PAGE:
Indonesia’s growing HIV epidemic among young MSM

Integrated biological-behavioral surveillance survey among adolescent and young people who inject drugs, female sex workers, males who have sex with males, and male to female transgender persons

Dewi lives and works in a Timika brothel
UNICEF Indonesia/2015/Nick Baker


Indonesia’s HIV epidemic is concentrated among key populations. Apart from two provinces in eastern Indonesia with a low-prevalence generalized epidemic (2.4%), adult HIV prevalence has stabilized at around 0.4%, and new infections decreased by one-third over the past decade. Among key populations, while transmission among female sex workers and people who inject drugs has been stable or declining, HIV prevalence among MSM increased at least three-fold in the past decade – from 5.3% in 2007 to 17.9% in 2019.

While countries in Asia and the Pacific have witnessed declining HIV infections over the past decade. Men who have sex with men (MSM) account for nearly one-third of new infections in the region, with several countries confronting high prevalence and increasing trends.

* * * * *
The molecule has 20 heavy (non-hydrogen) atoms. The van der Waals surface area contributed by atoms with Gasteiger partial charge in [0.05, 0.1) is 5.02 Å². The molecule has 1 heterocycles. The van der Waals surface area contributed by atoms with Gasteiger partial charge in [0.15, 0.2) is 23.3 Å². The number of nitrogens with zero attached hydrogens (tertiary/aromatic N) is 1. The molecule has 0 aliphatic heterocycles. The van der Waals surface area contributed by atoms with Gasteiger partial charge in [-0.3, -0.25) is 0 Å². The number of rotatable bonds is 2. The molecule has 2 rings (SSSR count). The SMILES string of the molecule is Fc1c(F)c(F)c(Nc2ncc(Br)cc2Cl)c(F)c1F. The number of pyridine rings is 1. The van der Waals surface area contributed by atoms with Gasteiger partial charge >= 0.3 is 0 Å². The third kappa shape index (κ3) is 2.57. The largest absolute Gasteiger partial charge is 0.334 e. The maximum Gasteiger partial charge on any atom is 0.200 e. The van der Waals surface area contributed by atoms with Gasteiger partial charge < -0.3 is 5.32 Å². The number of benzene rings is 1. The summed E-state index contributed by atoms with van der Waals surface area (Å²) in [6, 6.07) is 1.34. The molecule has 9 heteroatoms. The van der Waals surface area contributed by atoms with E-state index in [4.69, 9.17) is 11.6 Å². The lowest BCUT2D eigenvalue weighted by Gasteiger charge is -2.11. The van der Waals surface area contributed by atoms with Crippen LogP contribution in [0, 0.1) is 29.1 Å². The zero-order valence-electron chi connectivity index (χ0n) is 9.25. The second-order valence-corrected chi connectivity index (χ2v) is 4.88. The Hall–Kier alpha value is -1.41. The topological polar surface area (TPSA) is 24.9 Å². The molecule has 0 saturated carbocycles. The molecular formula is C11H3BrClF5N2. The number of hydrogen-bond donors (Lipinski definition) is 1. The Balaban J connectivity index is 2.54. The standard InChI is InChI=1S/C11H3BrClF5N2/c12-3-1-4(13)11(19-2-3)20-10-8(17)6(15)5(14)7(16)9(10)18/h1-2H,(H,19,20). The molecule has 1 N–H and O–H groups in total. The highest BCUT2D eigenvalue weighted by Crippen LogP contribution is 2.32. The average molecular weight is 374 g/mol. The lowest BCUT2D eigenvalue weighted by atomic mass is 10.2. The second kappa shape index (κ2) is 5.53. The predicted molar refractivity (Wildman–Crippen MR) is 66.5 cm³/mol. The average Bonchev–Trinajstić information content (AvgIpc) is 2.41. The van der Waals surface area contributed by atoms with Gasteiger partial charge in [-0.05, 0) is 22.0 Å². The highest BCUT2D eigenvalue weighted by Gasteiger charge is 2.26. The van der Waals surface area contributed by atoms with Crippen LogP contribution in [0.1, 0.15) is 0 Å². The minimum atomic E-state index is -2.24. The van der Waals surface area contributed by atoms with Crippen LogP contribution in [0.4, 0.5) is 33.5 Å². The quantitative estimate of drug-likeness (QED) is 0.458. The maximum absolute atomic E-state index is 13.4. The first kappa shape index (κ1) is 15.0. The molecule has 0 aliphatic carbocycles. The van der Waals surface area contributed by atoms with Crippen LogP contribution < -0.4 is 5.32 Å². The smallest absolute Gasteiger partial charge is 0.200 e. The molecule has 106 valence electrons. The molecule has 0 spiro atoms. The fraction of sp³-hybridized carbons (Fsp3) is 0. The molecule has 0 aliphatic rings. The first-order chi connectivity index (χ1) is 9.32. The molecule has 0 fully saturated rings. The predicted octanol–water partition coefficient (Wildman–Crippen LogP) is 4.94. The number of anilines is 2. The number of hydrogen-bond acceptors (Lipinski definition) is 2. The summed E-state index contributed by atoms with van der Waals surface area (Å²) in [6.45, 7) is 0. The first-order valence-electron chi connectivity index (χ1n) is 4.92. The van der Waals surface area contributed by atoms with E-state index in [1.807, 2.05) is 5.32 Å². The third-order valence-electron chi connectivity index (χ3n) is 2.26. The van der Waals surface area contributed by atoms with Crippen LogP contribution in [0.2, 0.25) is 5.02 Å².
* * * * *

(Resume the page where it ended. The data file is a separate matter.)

In Indonesia, while prior national surveys have suggested increasing prevalence among MSM between 2011 and 2019 - these assessments employed convenience sampling and recent assessments do not disaggregate younger vs older groups.

To address this gap in knowledge, UNICEF with the support of UNPAD and the Ministry of Health, recently conducted the first Respondent Driven Sampling assessment of AY-MSM in an urban center in Indonesia. HIV prevalence was of 30% among which is 6-fold higher than regional estimates and among the highest reported globally. Importantly, background adult HIV prevalence is just 0.4%.

With few individual risk factors were identified, aspects of the structural environment including stigma, discrimination and exclusion are likely driving risk behaviour further underground and making it more difficult for service providers and NGOs to engage this hard-to-reach population. In Indonesia today, levels of tolerance and public discussion of LGBT issues are low; police crackdowns on gay men are common; laws are being tabled to outlaw gay sex; and few gay men have disclosed their sexual identity to their families.

With declining HIV prevalence among other key population groups, AY-MSM are driving Indonesia’s HIV epidemic. We profile a range of priority health, social and legal interventions that require immediate action.

UNICEF, UNPAD, and Ministry of Health
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